Jason Haines shared an interesting report about clover (or actually, the lack of it) on tees at Pender Harbour GC in Canada.
I noticed something crazy. All the clover on the tees had disappeared ... until 2005 we would spot spray these areas with Killex [2-4-D, MCPP, Dicamba] but haven't applied any type of herbicide since then. Today I could only find one small patch less than 1 m2 on my tee boxes. Crazy!
So what the heck happened to the clover? ... I was not trying to rid the tees of clover in any way. This was an indirect consequence of something that I did ...
Since 2012 I have really only applied nitrogen and wetting agents to the tees. This combined with the lack of liming has, in my opinion, led to the disappearance of the clover ... and the tees have never been better in the 13 years I have been here. Just nitrogen, wetting agents, and some aeration every now and again. No "weeds." Super quick divot recovery. As close to perfect as I can expect.
I was pleased and pleasantly surprised to find that this result had happened so quickly at Pender Harbour, and it reminded me of the results at the Park Grass experiment in 1857 and 1858, as reported by John Bennet Lawes and Henry Gilbert in their Report of Experiments with different Manures [fertilizers] on Permanent Meadow Land in 1859.
At Park Grass, the differential fertilizer treatments were applied to the meadow for the first time in 1856. The experiment continues to this day The purpose at the start was to evaluate the effect of fertilizer treatments on hay yield and nutritive value of the hay. But what they noticed, almost immediately, was something unexpected (very similar to that "crazy" disappearance of clover at Pender Harbour). Remember, this is what they noticed immediately, at the very start of the experiment:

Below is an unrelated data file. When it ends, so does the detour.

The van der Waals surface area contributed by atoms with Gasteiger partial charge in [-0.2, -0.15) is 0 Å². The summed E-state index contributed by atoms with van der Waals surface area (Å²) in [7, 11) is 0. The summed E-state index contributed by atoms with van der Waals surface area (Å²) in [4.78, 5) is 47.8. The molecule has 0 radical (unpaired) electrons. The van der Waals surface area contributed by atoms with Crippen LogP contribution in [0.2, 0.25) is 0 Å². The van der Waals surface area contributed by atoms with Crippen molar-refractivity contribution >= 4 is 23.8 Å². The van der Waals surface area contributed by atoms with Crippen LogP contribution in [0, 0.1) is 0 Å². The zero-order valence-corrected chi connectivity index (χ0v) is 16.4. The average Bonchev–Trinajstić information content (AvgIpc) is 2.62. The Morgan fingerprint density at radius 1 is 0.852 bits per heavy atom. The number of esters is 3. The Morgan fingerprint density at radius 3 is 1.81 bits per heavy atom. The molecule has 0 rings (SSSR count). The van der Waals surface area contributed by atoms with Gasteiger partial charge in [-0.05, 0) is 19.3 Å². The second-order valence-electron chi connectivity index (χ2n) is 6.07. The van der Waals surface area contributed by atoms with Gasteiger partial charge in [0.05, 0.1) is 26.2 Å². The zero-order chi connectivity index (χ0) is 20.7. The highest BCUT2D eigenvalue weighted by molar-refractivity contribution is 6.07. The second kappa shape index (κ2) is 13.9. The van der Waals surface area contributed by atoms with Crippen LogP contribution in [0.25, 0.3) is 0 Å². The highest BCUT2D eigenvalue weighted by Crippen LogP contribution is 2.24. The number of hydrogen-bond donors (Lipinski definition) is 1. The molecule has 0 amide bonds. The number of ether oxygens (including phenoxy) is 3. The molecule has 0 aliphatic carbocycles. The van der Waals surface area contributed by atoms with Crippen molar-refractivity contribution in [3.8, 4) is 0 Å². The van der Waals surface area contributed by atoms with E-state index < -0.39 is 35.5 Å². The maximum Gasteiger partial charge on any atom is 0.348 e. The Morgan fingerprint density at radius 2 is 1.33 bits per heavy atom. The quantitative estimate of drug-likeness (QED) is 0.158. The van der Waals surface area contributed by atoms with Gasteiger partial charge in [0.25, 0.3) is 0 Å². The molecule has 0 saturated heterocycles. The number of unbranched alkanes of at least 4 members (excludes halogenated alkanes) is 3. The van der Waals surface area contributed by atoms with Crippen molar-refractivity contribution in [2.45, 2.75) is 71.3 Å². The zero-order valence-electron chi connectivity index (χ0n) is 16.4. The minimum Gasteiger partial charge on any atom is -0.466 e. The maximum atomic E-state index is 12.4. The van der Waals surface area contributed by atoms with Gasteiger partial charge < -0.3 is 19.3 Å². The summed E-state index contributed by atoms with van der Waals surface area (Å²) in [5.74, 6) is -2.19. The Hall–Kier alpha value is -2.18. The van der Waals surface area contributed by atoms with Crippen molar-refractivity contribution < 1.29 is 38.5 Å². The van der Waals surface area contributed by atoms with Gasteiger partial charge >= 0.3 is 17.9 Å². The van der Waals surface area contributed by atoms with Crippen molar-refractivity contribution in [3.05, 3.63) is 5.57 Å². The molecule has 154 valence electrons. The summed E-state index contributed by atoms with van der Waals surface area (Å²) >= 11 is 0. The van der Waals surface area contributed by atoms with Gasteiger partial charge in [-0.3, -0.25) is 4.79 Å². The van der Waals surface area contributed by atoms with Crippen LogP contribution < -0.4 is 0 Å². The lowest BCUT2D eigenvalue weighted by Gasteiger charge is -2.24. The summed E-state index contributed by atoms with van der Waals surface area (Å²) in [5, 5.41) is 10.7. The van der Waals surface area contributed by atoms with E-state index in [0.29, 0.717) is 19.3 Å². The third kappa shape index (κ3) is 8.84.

Perhaps the most remarkable and interesting of the effects of the different descriptions [types] of manure [fertilizer], upon the complex herbage of which the experimental meadow was composed, was the very varying degree in which they respectively developed the different kinds of plants ... the experimental ground looked almost as much as if it were devoted to trials with different seeds as with different manures [fertilizers].
In the second year of the experiment, 1857, and again in 1858, the proportion of different plant species were measured in the different plots immediately after cutting the field. They reported the 1858 results as I quote below – note that I have changed the word manure to fertilizer for clarity in modern usage.
Perennial red clover [Trifolium pratense] amounted to little more than 1 per cent. of the total produce on the unfertilized land, but to nearly 18 per cent. of that grown by mineral fertilizers alone. Not any of it was found in the produce by either ammoniacal salts alone, or ammoniacal salts in conjunction with mineral fertilizers. There was little more than 1½ per cent. of it in the produce by farmyard manure alone, and less than ½ per cent. in that by farmyard manure and ammoniacal salts.
That is, in the second year of the experiment, there was 18 times more clover where mineral fertilizers were supplied in the absence of nitrogen. Adding ammonium sulfate, or ammonium sulfate with other minerals, eliminated the clover.
The implications of this for turf managers are pretty obvious. Fertilizer applications have an effect on what grasses and weeds will grow. Judicious selection of fertilizer can help to reduce weed populations. Herbicide use can be reduced or eliminated in some situations by adjusting the fertilizer applications. For more on this, see: